Friday, 29 September 2023
Well, the summer came and went and, according to those fanciful forecasts that most of us made in spring, we should have been proudly showing off our bikini bodies for the last few weeks. After all, having selected which diet to go on (which one? just pick any that's in fashion!) and lots more exercise, nothing could go wrong. Couldn't it? So why have we just spent the summer with the curves we have always had? Reality, just like in previous years, has stomped all over our crazy notions.
We know our thinking is misguided: according to a study by the Spanish Academy of Nutrition and Dietetics, in collaboration with the Mapfre Foundation, 80% of the population believes that miracle diets are dangerous and do not work, but only 20% dare to admit that they have tried them.
But a topic like this requires, in addition to research studies, a proper, 'scientific' verification: the writer of this report, that's me, has tried two diets taken from the internet to see if they work (or not), but it is also important to have the experts comment on the small print behind these diets that is rarely discussed.
Our account of this experiment begins in May. But first a warning: do not try this at home, it is not healthy (they will explain why later). Also a spoiler alert: I have hardly lost any weight. Let's just say that, although it is up for debate, my weight is correct for my age (well into my forties), body shape (well-built, leaning towards slightly plump) and height (quite a few centimetres above the national female average). Let's get started...
The experiment began as things should: with enthusiasm, with determination, with something as unappetising as an egg white omelette accompanied by a black coffee. May the fans of this diet forgive me, but this dish didn't look good, didn't taste good and it didn't fill me with the joys of life. It made me want to go back to bed and cry over missing my usual white coffee and toast.
The rest of the day, well, I'm not hungry and I even have much more dinner than usual (a portion of turbot and a huge salad). At home, having been told about my experiment, the family make strange faces, think I'm mad and express their concerns: "If you eat like this, you'll end up gaining weight." That would be the last straw. But it seems like I can stick with it... Or maybe not?
I shouldn't have been so keen so soon. The second day reveals the harshness of my situation. I've been in a bad mood all morning, despite having added half a jar of pepper to those hellish egg whites so that at least their taste of cork soaked in a puddle is masked. My bad mood is not only influenced by the fact that this diet has ruined breakfast for me, my favourite meal of the day, it also happens that I find myself with zero energy. Am I going down with something? Well no, because the days go by with no other symptoms, but the lethargy persists. Being like this, at half throttle, makes me very angry.
On top of that, one night I dreamed that I was eating my much-missed toast (waking up was devastating). Of course, I notice that my clothes have a looser fit... And that cheers me up a little.
But, alas, the weekend arrives, which means beers and lots of food with friends. Things go downhill: we go to a biker bar, everyone orders beers and I ask for sparkling water. The bikers look shocked, as if they want to run me over with their Harley, for sure. And I'm more set in my ways and tougher than any of them.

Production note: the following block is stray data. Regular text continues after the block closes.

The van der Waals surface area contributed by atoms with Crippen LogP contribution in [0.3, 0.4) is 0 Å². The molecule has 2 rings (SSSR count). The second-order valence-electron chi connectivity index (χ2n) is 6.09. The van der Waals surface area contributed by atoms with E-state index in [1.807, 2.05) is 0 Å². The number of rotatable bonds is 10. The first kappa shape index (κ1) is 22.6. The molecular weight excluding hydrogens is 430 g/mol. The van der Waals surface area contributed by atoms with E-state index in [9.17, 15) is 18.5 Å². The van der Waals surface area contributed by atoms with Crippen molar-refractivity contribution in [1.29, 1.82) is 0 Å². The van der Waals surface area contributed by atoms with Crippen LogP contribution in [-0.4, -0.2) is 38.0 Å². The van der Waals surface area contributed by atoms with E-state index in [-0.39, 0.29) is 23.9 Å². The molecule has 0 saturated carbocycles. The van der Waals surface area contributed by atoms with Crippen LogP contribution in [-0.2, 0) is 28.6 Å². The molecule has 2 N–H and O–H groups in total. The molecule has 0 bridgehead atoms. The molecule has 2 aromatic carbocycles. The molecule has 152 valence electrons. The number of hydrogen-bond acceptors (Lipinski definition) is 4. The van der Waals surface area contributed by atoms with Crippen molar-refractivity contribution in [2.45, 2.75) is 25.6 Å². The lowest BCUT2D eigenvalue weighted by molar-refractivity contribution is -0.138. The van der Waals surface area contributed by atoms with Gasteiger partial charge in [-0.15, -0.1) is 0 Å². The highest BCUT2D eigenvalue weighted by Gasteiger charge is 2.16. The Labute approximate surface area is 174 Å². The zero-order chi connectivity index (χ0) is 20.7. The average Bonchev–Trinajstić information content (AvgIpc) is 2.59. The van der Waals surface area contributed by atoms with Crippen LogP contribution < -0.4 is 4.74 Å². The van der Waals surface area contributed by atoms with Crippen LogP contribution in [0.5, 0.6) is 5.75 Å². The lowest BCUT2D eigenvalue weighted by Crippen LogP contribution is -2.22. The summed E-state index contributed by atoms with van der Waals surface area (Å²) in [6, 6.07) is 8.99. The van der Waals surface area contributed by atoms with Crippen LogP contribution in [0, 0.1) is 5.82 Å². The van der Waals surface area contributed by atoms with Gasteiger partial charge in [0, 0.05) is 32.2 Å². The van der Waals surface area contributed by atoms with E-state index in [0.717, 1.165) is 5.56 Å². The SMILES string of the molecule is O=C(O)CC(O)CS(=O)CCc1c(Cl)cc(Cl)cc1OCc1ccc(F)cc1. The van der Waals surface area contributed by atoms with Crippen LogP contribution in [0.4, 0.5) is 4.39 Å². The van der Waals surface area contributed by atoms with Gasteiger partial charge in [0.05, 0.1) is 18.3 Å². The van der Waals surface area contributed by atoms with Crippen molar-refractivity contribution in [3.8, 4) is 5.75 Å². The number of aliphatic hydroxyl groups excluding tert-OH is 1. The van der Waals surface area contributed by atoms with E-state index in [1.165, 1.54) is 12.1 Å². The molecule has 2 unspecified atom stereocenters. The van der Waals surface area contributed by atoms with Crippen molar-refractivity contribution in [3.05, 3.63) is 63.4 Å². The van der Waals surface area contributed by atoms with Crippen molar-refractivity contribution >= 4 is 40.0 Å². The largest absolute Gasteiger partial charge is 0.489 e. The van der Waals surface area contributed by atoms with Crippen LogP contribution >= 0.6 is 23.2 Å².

Do I make more sacrifices over the weekend? Quite a lot. I say no to a vermouth with colleagues, no to tasting my mother-in-law's 'torrijas' and to eating delicious things on my nephew's birthday, which seems very impolite of me because they have put a lot of effort into it. So, the tenth day arrives, several unavoidable commitments pile up and... okay, I decide to leave it at this point and weigh myself to see if the sacrifices have done any good. Well yes: 3.2kg lighter, which is a lot for me. The downside is that three weeks later that loss had been reduced by half and today it is only a memory. Was it worth it? I don't think so.
Aida Monjas, nutritionist at Sabe a Vida Salud (an online business for healthy living), is understanding with me: "After all, changing a habit or custom radically makes it much harder to maintain over time. Besides, after having something forbidden, your hunger has joined up with the desire to eat. So, in effect, you sought satisfaction and pleasure for those days of deprivation... Be careful! From this point it is very easy to enter the reward-punishment loop and even develop an eating disorder. It's not worth doing these experiments, especially without supervision. Luckily it was just a few days. Had you kept this up for longer, you could have suffered from dehydration, constipation, headache, muscle cramps, and an increase in uric acid."
Diet: Intermittent fasting.
I'll be brief, very brief. In principle I was to run with this diet for two weeks. On the first day I have breakfast later than usual, at 10am, and by that time I am starving because I have already been up and about for three hours on an empty stomach. My last meal of the day is at 6pm and watching my family eat dinner three hours later kills me. Going to bed at midnight with my stomach grumbling loudly, even worse. Impossible to sleep, so around two in the morning I get up and have a huge glass of hot milk with cookies, the best sleeping pill. Screw the experiment.
Nutritionist Aida Monjas highlights some benefits of this diet, but acknowledges that I would have been unable to stick with it: "It is not suitable for everyone, it can increase anxiety and interfere with your daily life, and it also has negative side-effects for those with certain medical conditions," says the specialist
Diet: No diet, just eating healthily.
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